Regent Honeyeaters released as fight to save species continues


Nearly 60 captive-bred Regent Honeyeaters have been released in New South Wales, as efforts to save the Critically Endangered species ramp up.

The birds were released in the Hunter Valley in Wonnarua – representing the largest-ever introduction of the species in the south-eastern Australian state. Only around 300 Regent Honeyeaters are left in the wild and the species faces a real threat of extinction.

Some 300 Regent Honeyeaters are left in the wild in New South Wales (Jss367 via Wikimedia Commons).

Birdlife Australia has said that the captive-breeding programme works, with birds released in 2017 recently confirmed to be nesting "We know from modelling that's been done that to keep this species going, we have to release zoo-bred birds into the wild every few years," Birdlife Australia's NSW woodland bird program manager, Mick Roderick, said.

"We've just released 58 Regent Honeyeaters into the Lower Hunter region, which is really exciting. That's about 20% of the entire population. This is by far the biggest release we have done in the core of the bird's range."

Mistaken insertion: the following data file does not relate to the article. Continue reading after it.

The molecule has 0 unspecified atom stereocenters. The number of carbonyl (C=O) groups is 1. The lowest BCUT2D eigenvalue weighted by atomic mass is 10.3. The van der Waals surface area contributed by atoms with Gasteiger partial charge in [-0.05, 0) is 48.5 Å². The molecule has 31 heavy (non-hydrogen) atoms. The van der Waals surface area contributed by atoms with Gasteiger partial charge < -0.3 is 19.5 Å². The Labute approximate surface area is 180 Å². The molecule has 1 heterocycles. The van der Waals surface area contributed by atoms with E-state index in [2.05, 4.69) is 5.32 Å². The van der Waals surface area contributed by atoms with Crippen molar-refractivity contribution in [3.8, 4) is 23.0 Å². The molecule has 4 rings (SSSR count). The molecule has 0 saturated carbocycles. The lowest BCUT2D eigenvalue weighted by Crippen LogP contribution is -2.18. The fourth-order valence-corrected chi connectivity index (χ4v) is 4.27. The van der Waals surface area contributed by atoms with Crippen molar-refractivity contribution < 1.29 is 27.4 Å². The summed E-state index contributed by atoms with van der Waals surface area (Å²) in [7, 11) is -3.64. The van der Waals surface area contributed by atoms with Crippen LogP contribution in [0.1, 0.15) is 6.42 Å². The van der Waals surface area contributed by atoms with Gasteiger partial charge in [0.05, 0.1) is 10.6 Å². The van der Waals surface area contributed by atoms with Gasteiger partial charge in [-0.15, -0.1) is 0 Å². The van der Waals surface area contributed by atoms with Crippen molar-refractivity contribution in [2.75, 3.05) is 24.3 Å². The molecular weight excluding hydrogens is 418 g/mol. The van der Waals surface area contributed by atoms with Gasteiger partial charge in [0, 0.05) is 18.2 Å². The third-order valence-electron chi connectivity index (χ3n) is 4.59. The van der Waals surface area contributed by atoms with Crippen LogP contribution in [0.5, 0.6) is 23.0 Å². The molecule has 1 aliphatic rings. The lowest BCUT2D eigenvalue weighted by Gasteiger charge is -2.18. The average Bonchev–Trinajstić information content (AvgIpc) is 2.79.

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The birds were released on land owned by Mindaribba Local Aboriginal Land Council, within the Kurri Kurri and Cessnock Woodlands. BirdLife Australia has been working with the community for several years implementing actions to help save Regent Honeyeater.

All the newly released birds have been fitted with a combination of colour rings, and about half of them have also had tiny radio transmitters attached to track their movements and survival over the coming months. "We have set our survival benchmark quite high, which is about 70% survival at 10 weeks," Mr Roderick said.

The Regent Honeyeater Recovery Team has now released a total of 373 birds into the wild across south-eastern Australia since 2000. Formerly more widely distributed in south-eastern mainland Australia, the core of the Regent Honeyeater population is now restricted to New South Wales.